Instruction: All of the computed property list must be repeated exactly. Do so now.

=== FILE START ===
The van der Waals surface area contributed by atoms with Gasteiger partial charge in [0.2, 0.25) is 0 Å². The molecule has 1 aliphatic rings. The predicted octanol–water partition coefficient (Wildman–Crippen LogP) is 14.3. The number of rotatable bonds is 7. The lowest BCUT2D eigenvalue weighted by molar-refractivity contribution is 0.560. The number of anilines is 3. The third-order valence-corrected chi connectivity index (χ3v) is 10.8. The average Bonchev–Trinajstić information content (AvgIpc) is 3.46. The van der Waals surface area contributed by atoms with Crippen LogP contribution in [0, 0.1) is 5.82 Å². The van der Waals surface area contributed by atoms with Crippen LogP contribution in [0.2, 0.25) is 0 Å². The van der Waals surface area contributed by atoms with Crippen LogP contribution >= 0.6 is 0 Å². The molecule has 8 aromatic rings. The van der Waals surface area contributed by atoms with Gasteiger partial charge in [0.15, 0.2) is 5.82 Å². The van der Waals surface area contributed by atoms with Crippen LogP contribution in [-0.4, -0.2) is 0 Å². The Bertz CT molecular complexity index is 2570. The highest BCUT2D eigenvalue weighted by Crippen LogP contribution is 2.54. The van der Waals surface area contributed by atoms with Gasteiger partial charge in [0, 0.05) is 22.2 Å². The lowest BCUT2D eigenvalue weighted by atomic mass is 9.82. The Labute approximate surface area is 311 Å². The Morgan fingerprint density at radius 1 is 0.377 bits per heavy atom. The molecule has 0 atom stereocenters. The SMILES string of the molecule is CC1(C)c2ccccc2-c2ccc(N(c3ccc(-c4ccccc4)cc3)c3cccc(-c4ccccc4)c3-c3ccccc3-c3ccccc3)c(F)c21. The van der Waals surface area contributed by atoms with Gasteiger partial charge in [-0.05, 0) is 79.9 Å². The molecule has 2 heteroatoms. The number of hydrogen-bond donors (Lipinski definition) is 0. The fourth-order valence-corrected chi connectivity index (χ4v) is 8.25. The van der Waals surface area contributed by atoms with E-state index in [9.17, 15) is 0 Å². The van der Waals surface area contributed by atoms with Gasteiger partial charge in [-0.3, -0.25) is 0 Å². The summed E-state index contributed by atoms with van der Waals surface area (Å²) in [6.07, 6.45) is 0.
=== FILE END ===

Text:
The van der Waals surface area contributed by atoms with Gasteiger partial charge in [0.2, 0.25) is 0 Å². The molecule has 1 aliphatic rings. The predicted octanol–water partition coefficient (Wildman–Crippen LogP) is 14.3. The number of rotatable bonds is 7. The lowest BCUT2D eigenvalue weighted by molar-refractivity contribution is 0.560. The number of anilines is 3. The third-order valence-corrected chi connectivity index (χ3v) is 10.8. The average Bonchev–Trinajstić information content (AvgIpc) is 3.46. The van der Waals surface area contributed by atoms with Crippen LogP contribution in [0, 0.1) is 5.82 Å². The van der Waals surface area contributed by atoms with Crippen LogP contribution in [0.2, 0.25) is 0 Å². The van der Waals surface area contributed by atoms with Crippen LogP contribution >= 0.6 is 0 Å². The molecule has 8 aromatic rings. The van der Waals surface area contributed by atoms with Gasteiger partial charge in [0.15, 0.2) is 5.82 Å². The van der Waals surface area contributed by atoms with Crippen LogP contribution in [-0.4, -0.2) is 0 Å². The Bertz CT molecular complexity index is 2570. The highest BCUT2D eigenvalue weighted by Crippen LogP contribution is 2.54. The van der Waals surface area contributed by atoms with Gasteiger partial charge in [0, 0.05) is 22.2 Å². The lowest BCUT2D eigenvalue weighted by atomic mass is 9.82. The Labute approximate surface area is 311 Å². The Morgan fingerprint density at radius 1 is 0.377 bits per heavy atom. The molecule has 0 atom stereocenters. The SMILES string of the molecule is CC1(C)c2ccccc2-c2ccc(N(c3ccc(-c4ccccc4)cc3)c3cccc(-c4ccccc4)c3-c3ccccc3-c3ccccc3)c(F)c21. The van der Waals surface area contributed by atoms with Gasteiger partial charge in [-0.05, 0) is 79.9 Å². The molecule has 2 heteroatoms. The number of hydrogen-bond donors (Lipinski definition) is 0. The fourth-order valence-corrected chi connectivity index (χ4v) is 8.25. The van der Waals surface area contributed by atoms with E-state index in [9.17, 15) is 0 Å². The van der Waals surface area contributed by atoms with Gasteiger partial charge in [-0.3, -0.25) is 0 Å². The summed E-state index contributed by atoms with van der Waals surface area (Å²) in [6.07, 6.45) is 0.